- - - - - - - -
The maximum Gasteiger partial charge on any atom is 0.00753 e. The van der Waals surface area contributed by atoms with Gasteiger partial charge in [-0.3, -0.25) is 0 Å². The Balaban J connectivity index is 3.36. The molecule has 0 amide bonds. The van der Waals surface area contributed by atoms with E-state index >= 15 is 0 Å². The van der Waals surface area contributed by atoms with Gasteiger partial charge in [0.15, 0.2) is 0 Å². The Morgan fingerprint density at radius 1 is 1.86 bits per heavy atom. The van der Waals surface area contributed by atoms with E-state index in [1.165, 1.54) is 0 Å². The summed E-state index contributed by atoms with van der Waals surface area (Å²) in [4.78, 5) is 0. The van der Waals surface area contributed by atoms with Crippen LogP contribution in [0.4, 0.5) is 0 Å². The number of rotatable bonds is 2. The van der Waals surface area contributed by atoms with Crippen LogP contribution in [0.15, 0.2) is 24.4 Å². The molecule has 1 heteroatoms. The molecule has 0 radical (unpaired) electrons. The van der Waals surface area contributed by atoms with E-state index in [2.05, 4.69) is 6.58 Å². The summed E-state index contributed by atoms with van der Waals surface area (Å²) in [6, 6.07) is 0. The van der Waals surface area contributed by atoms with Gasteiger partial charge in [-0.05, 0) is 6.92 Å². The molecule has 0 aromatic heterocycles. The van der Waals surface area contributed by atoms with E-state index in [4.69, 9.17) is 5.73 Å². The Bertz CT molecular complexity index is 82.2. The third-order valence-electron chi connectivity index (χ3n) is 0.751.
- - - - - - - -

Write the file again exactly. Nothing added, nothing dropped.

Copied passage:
The maximum Gasteiger partial charge on any atom is 0.00753 e. The van der Waals surface area contributed by atoms with Gasteiger partial charge in [-0.3, -0.25) is 0 Å². The Balaban J connectivity index is 3.36. The molecule has 0 amide bonds. The van der Waals surface area contributed by atoms with E-state index >= 15 is 0 Å². The van der Waals surface area contributed by atoms with Gasteiger partial charge in [0.15, 0.2) is 0 Å². The Morgan fingerprint density at radius 1 is 1.86 bits per heavy atom. The van der Waals surface area contributed by atoms with E-state index in [1.165, 1.54) is 0 Å². The summed E-state index contributed by atoms with van der Waals surface area (Å²) in [4.78, 5) is 0. The van der Waals surface area contributed by atoms with Crippen LogP contribution in [0.4, 0.5) is 0 Å². The number of rotatable bonds is 2. The van der Waals surface area contributed by atoms with Crippen LogP contribution in [0.15, 0.2) is 24.4 Å². The molecule has 1 heteroatoms. The molecule has 0 radical (unpaired) electrons. The van der Waals surface area contributed by atoms with E-state index in [2.05, 4.69) is 6.58 Å². The summed E-state index contributed by atoms with van der Waals surface area (Å²) in [6, 6.07) is 0. The van der Waals surface area contributed by atoms with Gasteiger partial charge in [-0.05, 0) is 6.92 Å². The molecule has 0 aromatic heterocycles. The van der Waals surface area contributed by atoms with E-state index in [4.69, 9.17) is 5.73 Å². The Bertz CT molecular complexity index is 82.2. The third-order valence-electron chi connectivity index (χ3n) is 0.751.